I ran into my bed chamber and slammed the door behind me. What an awful ending to what had been such a wonderful night. I flung my shawl my four poster bed in the middle of the room. I couldn’t believe the evening’s events; I had gone in a day from being the future Mistress Theodosia Antoinette Kingston to being the future Marchioness Theodosia Antoinette Ravenswood and I had been kissed for the first time and I had stood up to Dorian, a man I had only just met. It all seemed too much. And the worst part was, it was a secret. No one but myself and my mother knew that I was supposed to marry Valentine, no one but Valentine and I knew that we were informally engaged to be wed, and Dorian and Gabriella didn’t know anything about anything that had happened today. It was all too much. I was keeping too many secrets.
A sat stiffly on the bed, unsure of what to do or what to say or how to calm down. I buried my head in my hands. I heard a soft knock on the closed door.
“Sorry to bother you, Miss Theodosia,” the door was pushed slightly ajar as Cheyenne walked in “I thought you might need a hand off with your dress.”
“Oh, yes please, I can barely breathe in it.” I was relived to see her.
“Stand up then, Miss.” Cheyenne gestured to me. I stood. “Turn around.” I did. She started lifting material over my head and pulling at strings and loosening things until I was standing in a white corset and lacy petticoats. The rough stitching of the little pocket I had make in my petticoat to hide Mr Jameston’s novels was slacker than usual. “Miss, where the book?” she questioned, a little alarmed.
“The book from the brothel, Miss, its not in its pocket.” She whispered.
“Oh no, its not.”
“Where is it?” she asked. I had to think for a moment and then I remembered.
“Oh no, the Marquess has still got it.” I said in alarm.
“Oh no, Miss, why does he have it?”
“Well, it got dropped, it’s a long story, he must have still had it when we left the Summer House. Don’t worry, he won’t tell. I guess I’ll have to write to Mr Jameston and apologise for losing it and send him a little money.” I said. Cheyenne shook her head slightly. She began to help me off with my corset and petticoats and into my white lacy night dress.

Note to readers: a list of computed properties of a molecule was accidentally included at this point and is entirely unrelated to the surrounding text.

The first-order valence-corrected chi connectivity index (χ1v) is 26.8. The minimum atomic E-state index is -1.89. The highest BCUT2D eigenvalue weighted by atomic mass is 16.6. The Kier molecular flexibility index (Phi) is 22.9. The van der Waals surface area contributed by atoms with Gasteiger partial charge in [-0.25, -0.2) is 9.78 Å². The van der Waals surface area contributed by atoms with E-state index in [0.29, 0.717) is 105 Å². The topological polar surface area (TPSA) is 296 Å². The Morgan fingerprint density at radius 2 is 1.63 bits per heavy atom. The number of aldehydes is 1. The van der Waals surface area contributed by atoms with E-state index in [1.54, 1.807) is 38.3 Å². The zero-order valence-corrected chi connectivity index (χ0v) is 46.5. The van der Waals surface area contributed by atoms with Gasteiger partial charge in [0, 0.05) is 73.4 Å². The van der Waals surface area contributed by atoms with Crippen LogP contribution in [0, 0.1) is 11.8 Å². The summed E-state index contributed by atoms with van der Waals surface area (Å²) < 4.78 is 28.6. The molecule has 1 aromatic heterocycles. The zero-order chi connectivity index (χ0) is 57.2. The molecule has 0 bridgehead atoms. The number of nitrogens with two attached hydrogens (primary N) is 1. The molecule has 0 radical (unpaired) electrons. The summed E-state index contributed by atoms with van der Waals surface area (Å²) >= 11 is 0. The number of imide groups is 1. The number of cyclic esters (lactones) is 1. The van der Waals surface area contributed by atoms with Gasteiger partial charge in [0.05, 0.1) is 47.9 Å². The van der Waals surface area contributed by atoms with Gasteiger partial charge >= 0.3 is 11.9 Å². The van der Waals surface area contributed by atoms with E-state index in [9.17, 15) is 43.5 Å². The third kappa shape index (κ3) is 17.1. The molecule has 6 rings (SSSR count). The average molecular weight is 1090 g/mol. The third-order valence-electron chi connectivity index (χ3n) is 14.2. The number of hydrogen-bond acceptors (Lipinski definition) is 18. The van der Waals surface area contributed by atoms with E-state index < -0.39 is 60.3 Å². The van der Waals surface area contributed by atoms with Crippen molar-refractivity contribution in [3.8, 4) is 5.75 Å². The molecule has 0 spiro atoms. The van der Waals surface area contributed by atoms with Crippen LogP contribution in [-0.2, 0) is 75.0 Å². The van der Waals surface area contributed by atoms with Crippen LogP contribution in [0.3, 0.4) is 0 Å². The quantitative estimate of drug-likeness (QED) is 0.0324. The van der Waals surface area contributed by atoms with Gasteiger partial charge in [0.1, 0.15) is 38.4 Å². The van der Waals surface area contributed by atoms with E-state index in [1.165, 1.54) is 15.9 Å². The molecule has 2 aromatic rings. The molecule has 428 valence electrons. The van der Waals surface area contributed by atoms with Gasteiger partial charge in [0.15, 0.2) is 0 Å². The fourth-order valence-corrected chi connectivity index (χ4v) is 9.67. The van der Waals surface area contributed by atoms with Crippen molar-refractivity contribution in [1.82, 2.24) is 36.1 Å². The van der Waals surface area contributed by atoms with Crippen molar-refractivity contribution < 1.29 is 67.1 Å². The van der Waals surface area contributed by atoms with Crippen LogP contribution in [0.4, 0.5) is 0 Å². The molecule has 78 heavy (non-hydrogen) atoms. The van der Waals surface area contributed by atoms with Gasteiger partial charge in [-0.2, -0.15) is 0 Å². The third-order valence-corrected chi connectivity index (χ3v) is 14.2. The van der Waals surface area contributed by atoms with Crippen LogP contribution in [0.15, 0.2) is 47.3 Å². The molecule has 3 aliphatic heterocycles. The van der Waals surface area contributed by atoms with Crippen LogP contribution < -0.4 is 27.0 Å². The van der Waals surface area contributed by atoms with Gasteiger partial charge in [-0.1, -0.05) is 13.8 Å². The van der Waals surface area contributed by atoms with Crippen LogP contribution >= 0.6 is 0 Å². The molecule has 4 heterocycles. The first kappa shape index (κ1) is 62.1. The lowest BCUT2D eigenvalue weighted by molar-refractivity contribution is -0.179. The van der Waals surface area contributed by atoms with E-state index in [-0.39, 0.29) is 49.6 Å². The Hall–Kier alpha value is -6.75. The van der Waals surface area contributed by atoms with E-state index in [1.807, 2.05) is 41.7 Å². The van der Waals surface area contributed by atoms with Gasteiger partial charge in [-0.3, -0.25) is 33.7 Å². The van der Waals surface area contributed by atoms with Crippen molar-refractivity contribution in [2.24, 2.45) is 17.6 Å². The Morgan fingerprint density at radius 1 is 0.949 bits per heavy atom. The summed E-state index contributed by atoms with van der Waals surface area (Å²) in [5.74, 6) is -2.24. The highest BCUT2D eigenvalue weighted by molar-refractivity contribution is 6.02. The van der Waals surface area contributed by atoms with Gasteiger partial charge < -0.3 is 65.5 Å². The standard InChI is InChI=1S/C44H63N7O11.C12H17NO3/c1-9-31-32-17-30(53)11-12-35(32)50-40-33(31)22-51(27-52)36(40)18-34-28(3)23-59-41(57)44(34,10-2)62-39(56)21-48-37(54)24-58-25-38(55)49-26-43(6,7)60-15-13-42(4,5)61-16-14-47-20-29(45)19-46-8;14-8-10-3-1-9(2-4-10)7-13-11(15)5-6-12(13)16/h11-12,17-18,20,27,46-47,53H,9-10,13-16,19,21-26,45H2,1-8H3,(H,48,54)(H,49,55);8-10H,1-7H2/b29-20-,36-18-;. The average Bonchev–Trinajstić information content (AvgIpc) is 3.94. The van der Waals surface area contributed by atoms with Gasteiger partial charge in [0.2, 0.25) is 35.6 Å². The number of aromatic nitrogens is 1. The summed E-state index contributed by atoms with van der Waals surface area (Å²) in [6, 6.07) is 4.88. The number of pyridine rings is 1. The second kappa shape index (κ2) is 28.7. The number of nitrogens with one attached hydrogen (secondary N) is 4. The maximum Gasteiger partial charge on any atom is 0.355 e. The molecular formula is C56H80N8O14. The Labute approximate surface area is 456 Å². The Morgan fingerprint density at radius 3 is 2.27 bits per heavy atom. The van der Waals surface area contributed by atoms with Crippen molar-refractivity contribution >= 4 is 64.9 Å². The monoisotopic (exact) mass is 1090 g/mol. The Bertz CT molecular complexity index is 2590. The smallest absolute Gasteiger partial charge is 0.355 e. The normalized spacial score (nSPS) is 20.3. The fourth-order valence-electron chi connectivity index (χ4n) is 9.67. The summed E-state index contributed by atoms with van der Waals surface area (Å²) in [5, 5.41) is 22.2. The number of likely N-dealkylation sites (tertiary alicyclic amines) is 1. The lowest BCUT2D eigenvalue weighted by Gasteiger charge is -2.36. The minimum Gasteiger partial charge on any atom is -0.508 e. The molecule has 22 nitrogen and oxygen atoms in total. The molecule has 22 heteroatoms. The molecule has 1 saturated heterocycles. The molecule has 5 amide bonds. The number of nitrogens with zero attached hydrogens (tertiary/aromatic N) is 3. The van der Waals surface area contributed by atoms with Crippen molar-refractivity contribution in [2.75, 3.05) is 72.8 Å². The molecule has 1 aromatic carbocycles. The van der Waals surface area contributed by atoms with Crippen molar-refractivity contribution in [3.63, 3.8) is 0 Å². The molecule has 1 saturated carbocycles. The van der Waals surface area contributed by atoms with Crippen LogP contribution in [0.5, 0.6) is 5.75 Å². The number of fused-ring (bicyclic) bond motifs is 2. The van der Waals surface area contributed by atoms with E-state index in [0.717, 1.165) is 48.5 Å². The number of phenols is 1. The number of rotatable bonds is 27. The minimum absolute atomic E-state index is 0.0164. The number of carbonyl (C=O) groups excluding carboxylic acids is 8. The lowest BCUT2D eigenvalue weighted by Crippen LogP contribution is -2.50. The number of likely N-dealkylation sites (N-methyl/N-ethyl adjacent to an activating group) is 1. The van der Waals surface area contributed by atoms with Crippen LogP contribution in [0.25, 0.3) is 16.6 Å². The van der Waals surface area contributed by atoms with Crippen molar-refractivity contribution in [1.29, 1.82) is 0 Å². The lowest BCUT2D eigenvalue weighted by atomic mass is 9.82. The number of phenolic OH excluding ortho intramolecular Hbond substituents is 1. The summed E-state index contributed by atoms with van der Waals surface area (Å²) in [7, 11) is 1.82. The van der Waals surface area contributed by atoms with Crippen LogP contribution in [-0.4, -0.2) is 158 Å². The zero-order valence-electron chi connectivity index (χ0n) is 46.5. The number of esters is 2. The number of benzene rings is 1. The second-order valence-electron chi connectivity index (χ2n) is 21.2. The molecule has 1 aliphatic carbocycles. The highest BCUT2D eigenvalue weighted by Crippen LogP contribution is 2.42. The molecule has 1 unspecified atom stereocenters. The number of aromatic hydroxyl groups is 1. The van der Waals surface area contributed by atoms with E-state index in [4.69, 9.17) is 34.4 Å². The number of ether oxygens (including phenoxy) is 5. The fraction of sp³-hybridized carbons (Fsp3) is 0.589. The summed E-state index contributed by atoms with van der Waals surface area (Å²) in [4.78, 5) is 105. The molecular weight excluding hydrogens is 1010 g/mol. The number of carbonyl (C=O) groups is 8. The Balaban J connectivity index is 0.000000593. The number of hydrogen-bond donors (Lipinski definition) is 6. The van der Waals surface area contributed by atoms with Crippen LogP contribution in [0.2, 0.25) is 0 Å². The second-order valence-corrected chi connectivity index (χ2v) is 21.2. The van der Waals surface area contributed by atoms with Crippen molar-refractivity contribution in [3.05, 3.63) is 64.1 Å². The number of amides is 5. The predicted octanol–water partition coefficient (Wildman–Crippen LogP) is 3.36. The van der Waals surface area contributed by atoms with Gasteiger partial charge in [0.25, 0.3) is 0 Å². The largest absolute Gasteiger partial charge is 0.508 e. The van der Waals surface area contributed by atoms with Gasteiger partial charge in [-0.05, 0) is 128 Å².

“Well, there you are Miss, have a nice evening.” She turned to leave.
“I am going to marry Marquess Ravenswood.” I said without thinking.
“Really? How does that work? I thought you were going to marry Master Kingston and Miss Gabriella was going to marry Marquess Ravenswood.” She questioned.
“Please don’t tell anyone, no one knows yet. Its another long story, plans have changed.” I felt a certain amount of relief in having told someone.
“Oh, I won’t tell. I just hope Gabriella can still secure a good match.”
“Me too.” My voice trailed off.
“You ought to get some sleep, Miss.” Cheyenne turned and left the room, shutting the door behind her. I got into bed and rested my head on the white cotton pillow case. There was something hard underneath it. Reaching, I brought out a book, wrapped in white cotton. It was the present Gabriella had given me earlier. It seemed to hold such irony; she had given it to me so that I could practice writing my name with a title which was last held by Gabriella’s own mother and yet I was going to use it to write my name as that which Gabriella herself would have held if things were the way they were. I took it out and felt the white feather quill that was with it. Another knock on the door broke the silence.